Doyle gives a twist to this notorious musical thriller, about a devilish barber who exacts a sort of revenge for his wrongful imprisonment by slicing and dicing unsuspecting clients, by having the show's cast double as the production's orchestra. The actors are rarely without their instruments on stage, sometimes playing, singing, and acting all at once. Although this first feels too unusual, the instruments soon become a natural extension of the actors.
As Benjamin Barker, aka Sweeney Todd, David Hess chooses an interesting interpretation of the menacing barber with a seemingly endless score to settle. His incarnation of Todd is an anguished man who lumbers around the stage, with his physical presence an extension of his beaten down soul. He is often clumsy and cumbersome; yet when his beloved razor is in his grip, he is masterful. Todd's big entrance onto the stage is out of a raised coffin, which incidentally works as an integral stage prop throughout the production. But this is not designed as a dramatic entrance by any means; it just sort of happens, and subsequently sets the tone for how the Todd character unfolds.
Tony winner Judy Kaye co-stars as Mrs. Lovett, the seemingly affable baker who eventually partners with Todd, expertly turning his corpses into popular meat pies to be devoured by an ever-hungry clientele. Her performance of "The Worst Pies in London" is charming and her performance of the tongue-twisting duet, "A Little Priest" is perfect. Besides being the show's comic relief, Kaye nails Mrs. Lovett's nurturing side as well. She is downright maternal during "Not While I'm Around," a duet between Lovett and Tobias (Edmund Bagnell), a young boy she adopts by default after Todd murders his guardian.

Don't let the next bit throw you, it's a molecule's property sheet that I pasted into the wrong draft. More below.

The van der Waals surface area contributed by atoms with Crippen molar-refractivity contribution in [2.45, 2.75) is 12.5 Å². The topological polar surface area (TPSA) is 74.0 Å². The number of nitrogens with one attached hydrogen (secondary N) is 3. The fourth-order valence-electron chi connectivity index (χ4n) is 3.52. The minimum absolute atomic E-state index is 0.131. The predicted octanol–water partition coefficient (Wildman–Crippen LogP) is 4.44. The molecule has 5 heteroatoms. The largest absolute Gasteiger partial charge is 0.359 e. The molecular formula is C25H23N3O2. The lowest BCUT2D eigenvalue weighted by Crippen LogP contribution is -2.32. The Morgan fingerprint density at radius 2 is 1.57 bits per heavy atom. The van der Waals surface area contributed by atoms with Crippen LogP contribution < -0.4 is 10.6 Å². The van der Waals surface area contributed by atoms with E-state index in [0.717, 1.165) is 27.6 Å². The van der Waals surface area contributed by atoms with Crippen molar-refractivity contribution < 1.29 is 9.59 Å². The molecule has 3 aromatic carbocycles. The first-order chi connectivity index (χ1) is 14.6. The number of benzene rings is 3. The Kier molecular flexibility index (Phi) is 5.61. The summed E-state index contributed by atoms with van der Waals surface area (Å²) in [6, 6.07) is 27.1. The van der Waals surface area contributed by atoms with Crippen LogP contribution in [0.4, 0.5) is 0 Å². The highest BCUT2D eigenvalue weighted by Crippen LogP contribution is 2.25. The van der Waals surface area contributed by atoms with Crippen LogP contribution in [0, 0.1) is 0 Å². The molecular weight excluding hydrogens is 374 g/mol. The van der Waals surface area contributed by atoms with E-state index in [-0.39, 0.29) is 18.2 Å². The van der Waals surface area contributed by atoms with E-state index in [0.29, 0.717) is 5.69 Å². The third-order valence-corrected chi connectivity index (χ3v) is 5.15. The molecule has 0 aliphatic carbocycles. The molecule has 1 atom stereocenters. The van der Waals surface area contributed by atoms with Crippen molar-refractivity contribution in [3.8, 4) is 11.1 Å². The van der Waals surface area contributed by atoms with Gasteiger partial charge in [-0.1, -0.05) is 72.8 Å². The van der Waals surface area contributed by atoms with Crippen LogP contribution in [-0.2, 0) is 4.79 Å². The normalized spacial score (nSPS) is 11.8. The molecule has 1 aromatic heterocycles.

Besides showing their chops as skilled musicians, this cast -- which includes Lauren Molina (Johanna), Benjamin Magnuson (Antony), and Diana DiMarzio (The Beggar Woman), all of whom appeared in the show's 2005 Broadway production -- does an amazing job executing the many nuances of Sondheim's complex characters. They help bring forth a production that is as complex and dissonant as Sondheim's famous score.
Doyle's production design is minimalist, yet sprinkled with touches of whimsy that harkens Edward Gorey or Tim Burton. Some characters are dressed for a period production (though very modestly so), while others are dressed for the here and now. For instance, the infamous Judge Turpin (Keith Buterbaugh) dons a simple single-breasted suit for his role.
Most importantly, the piece's underlying humanity comes through in the production, which prevents Sweeney Todd from becoming the theatrical equivalent of a horror flick. And that's what makes the show pretty brilliant. How many slasher films have you seen where you felt empathy for the slasher?